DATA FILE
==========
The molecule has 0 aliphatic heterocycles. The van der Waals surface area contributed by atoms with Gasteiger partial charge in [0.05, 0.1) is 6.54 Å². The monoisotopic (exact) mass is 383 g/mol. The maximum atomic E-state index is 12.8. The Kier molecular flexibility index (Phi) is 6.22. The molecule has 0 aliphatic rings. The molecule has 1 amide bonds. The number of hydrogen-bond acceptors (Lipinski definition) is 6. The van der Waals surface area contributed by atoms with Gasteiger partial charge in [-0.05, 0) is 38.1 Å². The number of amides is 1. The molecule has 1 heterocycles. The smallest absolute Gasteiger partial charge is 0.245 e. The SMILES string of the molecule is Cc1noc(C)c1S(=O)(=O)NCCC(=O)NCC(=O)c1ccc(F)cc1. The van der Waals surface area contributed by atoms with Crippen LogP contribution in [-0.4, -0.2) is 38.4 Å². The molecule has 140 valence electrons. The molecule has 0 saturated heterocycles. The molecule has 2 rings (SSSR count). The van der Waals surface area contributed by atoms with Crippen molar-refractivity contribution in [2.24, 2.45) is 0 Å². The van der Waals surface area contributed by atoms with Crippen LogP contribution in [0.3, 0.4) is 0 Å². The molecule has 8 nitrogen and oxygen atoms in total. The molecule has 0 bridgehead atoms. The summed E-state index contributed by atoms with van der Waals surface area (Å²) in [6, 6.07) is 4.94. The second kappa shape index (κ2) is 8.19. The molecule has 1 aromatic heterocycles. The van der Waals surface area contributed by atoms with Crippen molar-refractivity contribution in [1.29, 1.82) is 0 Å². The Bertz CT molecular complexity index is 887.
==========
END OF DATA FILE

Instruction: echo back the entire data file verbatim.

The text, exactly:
The molecule has 0 aliphatic heterocycles. The van der Waals surface area contributed by atoms with Gasteiger partial charge in [0.05, 0.1) is 6.54 Å². The monoisotopic (exact) mass is 383 g/mol. The maximum atomic E-state index is 12.8. The Kier molecular flexibility index (Phi) is 6.22. The molecule has 0 aliphatic rings. The molecule has 1 amide bonds. The number of hydrogen-bond acceptors (Lipinski definition) is 6. The van der Waals surface area contributed by atoms with Gasteiger partial charge in [-0.05, 0) is 38.1 Å². The number of amides is 1. The molecule has 1 heterocycles. The smallest absolute Gasteiger partial charge is 0.245 e. The SMILES string of the molecule is Cc1noc(C)c1S(=O)(=O)NCCC(=O)NCC(=O)c1ccc(F)cc1. The van der Waals surface area contributed by atoms with Crippen LogP contribution in [-0.4, -0.2) is 38.4 Å². The molecule has 140 valence electrons. The molecule has 0 saturated heterocycles. The molecule has 2 rings (SSSR count). The van der Waals surface area contributed by atoms with Crippen molar-refractivity contribution in [2.24, 2.45) is 0 Å². The van der Waals surface area contributed by atoms with Crippen LogP contribution in [0.3, 0.4) is 0 Å². The molecule has 8 nitrogen and oxygen atoms in total. The molecule has 0 bridgehead atoms. The summed E-state index contributed by atoms with van der Waals surface area (Å²) in [6, 6.07) is 4.94. The second kappa shape index (κ2) is 8.19. The molecule has 1 aromatic heterocycles. The van der Waals surface area contributed by atoms with Crippen molar-refractivity contribution in [1.29, 1.82) is 0 Å². The Bertz CT molecular complexity index is 887.